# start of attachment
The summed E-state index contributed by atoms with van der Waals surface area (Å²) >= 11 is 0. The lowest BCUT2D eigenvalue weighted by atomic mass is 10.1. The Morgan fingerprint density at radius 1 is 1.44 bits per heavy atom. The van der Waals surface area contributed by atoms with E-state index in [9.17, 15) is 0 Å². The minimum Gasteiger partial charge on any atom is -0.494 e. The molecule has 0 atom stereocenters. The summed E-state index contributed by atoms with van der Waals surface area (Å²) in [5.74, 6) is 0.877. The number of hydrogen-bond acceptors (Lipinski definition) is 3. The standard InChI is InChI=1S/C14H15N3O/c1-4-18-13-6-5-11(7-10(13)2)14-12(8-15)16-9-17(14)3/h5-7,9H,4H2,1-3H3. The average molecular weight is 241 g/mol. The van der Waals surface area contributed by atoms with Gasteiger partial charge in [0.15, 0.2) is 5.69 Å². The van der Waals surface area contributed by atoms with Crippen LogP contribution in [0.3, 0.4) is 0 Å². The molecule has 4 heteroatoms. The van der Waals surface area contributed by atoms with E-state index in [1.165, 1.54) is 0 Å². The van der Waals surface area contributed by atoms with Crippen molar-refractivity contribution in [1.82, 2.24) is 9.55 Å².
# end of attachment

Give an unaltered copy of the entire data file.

The summed E-state index contributed by atoms with van der Waals surface area (Å²) >= 11 is 0. The lowest BCUT2D eigenvalue weighted by atomic mass is 10.1. The Morgan fingerprint density at radius 1 is 1.44 bits per heavy atom. The van der Waals surface area contributed by atoms with E-state index in [9.17, 15) is 0 Å². The minimum Gasteiger partial charge on any atom is -0.494 e. The molecule has 0 atom stereocenters. The summed E-state index contributed by atoms with van der Waals surface area (Å²) in [5.74, 6) is 0.877. The number of hydrogen-bond acceptors (Lipinski definition) is 3. The standard InChI is InChI=1S/C14H15N3O/c1-4-18-13-6-5-11(7-10(13)2)14-12(8-15)16-9-17(14)3/h5-7,9H,4H2,1-3H3. The average molecular weight is 241 g/mol. The van der Waals surface area contributed by atoms with Gasteiger partial charge in [0.15, 0.2) is 5.69 Å². The van der Waals surface area contributed by atoms with Crippen LogP contribution in [0.3, 0.4) is 0 Å². The molecule has 4 heteroatoms. The van der Waals surface area contributed by atoms with E-state index in [1.165, 1.54) is 0 Å². The van der Waals surface area contributed by atoms with Crippen molar-refractivity contribution in [1.82, 2.24) is 9.55 Å².